As of June 2021, there were about 168,000 gas stations in the United States. Yet, the total number of EV charging stations in both the U.S. and Canada barely broke one-quarter of that figure. Fortunately, the U.S. federal government appears poised to make major investments in expanding the availability of EV infrastructure. The most optimistic predictions project that there could be half a million charging stations in the U.S. by mid-decade.
Operating and Maintenance Costs Are Lower
Multiple studies have shown that the cost of operating an EV is lower than that of a gas-powered vehicle. One widely cited such study was conducted at the University of Michigan’s Transportation Research Institute in 2018. It found that EV owners spent an average of 57% less on annual operating costs than owners of gas vehicles.
More recent studies have challenged those results, but the science is clear in one key regard. EVs have fewer working parts than gas-powered vehicles. This makes them less prone to breakdowns resulting from wear and tear, reducing their relative maintenance costs.
You’ll Be Helping the Environment
According to the U.S. Environmental Protection Agency (EPA), transportation accounts for 14% of the world’s total greenhouse gas emissions. The EPA also notes that an overwhelming majority (95%) of the energy used in transportation comes from carbon-rich fossil fuels.
Driving an EV eliminates those emissions entirely, doing the planet a solid. Expanded out on a mass scale, and EVs hold the potential to make a serious dent in emissions and pollution alike.
But Hold On…
The case for waiting isn’t built on the idea that gas-powered vehicles are a better option. By now, it’s pretty clear that they are destined to go the way of the dinosaur. Instead, the case for waiting is built on this premise: Now might be a good time to buy an EV, but a year or two from now might be an even better time.
Here are three major reasons why.
New and Better Innovations Are Coming
Automakers like Tesla brought EV technology to an exciting new lineup of cars. Electric vehicles now offer performance capabilities that rival even their most powerful gas-powered counterparts. Yet, even more innovation is on the horizon. Impending advancements stand to further boost performance standards, mileage ranges, and the overall practicality of EVs.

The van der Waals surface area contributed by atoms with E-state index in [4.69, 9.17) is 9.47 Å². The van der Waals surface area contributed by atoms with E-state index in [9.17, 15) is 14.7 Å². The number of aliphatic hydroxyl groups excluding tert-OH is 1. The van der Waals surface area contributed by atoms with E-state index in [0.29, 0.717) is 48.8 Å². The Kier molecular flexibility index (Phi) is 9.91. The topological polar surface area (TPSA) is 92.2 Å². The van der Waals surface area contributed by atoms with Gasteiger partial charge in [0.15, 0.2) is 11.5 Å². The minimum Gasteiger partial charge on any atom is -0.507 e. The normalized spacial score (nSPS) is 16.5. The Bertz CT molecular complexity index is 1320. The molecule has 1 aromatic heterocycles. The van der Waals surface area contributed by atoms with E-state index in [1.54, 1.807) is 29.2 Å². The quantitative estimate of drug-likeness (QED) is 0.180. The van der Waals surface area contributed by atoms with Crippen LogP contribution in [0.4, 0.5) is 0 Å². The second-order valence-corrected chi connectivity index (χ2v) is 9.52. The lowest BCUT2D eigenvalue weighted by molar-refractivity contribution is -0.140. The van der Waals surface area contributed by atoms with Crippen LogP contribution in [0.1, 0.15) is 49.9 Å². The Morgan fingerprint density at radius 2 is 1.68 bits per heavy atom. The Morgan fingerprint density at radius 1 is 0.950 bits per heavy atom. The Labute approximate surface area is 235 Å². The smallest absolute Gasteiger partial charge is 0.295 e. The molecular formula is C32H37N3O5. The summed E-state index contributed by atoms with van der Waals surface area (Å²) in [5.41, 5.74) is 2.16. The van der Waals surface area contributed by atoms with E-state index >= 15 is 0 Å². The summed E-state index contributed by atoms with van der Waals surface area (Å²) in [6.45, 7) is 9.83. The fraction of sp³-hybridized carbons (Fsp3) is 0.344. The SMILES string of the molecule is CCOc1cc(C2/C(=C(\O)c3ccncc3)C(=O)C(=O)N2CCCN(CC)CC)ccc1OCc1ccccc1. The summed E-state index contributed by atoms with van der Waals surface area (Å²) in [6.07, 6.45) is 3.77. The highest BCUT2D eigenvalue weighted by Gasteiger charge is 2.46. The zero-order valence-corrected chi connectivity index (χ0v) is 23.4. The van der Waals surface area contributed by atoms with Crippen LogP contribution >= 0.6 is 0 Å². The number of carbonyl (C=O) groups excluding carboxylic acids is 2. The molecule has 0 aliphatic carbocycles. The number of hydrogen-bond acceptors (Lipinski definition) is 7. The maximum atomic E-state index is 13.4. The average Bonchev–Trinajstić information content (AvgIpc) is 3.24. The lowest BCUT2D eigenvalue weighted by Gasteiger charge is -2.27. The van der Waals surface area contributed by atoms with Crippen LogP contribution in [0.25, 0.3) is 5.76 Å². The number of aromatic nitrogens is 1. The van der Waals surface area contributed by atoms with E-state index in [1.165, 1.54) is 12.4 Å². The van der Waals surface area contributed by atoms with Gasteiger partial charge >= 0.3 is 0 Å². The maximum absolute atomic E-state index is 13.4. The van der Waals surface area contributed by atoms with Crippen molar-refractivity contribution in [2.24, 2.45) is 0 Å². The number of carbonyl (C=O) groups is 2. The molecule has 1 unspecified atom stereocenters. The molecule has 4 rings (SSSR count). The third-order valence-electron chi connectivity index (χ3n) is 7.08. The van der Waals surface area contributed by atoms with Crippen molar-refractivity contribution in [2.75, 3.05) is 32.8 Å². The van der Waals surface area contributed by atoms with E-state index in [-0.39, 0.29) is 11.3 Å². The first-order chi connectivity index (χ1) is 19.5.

The EVs coming down the development pipeline may even vastly outperform the current generation of models. Thus, some consumers are waiting patiently for those developments to become reality before pulling the trigger on an EV purchase.
More EV Charging Stations Will Follow
President Biden’s Build Back Better agenda has stalled in Congress. Without its passage, the U.S. may not be able to reach its ambitious target of 500,000 EV charging stations nationwide by mid-decade. Even so, it’s a virtual certainty that the numbers will soon vastly improve from where they are today.
In December 2021, more than 50 U.S. energy companies partnered with various government agencies to form the National Electric Highway Coalition. The organization’s plan is to create a nationwide network of EV charging facilities by year-end 2023. Holding out until such a network is in place may be a wise idea for some consumers. This is especially true of those who will rely on their EVs for long-distance road travel.
The Tax Credit Situation Is Fuzzy
While the Build Back Better bill is pretty much done in its current form, the proposed EV tax credit may yet survive. This is because many aspects of the dying bill could be spun off into standalone pieces of legislation. Thus, that contentious but mouthwatering $12,500 tax credit may still find its way into law.
Everyone, including lawmakers, is far from certain about the direction this is all heading. Thus, you may want to stay tuned to see if that valuable tax credit manages to cheat legislative death.
Summing It All Up
Exciting technological developments and design innovations have invigorated the EV industry. Automakers now offer appealing vehicles at a full range of price points. Ownership and operating costs are favorable and continue to fall, and EV charging stations are sprouting up everywhere. These developments suggest now is a great time to buy an electric vehicle.
Yet, at the same time, there are more advancements coming down the pipeline. Some potential game-changers are expected to arrive imminently, over the next couple of years. Thus, some consumers think waiting is a wiser option.
Both approaches have their merits and drawbacks. Essentially, it comes down to this: How badly do you need a new vehicle, and can you afford to wait? Figure out your answer to that question before researching EV options.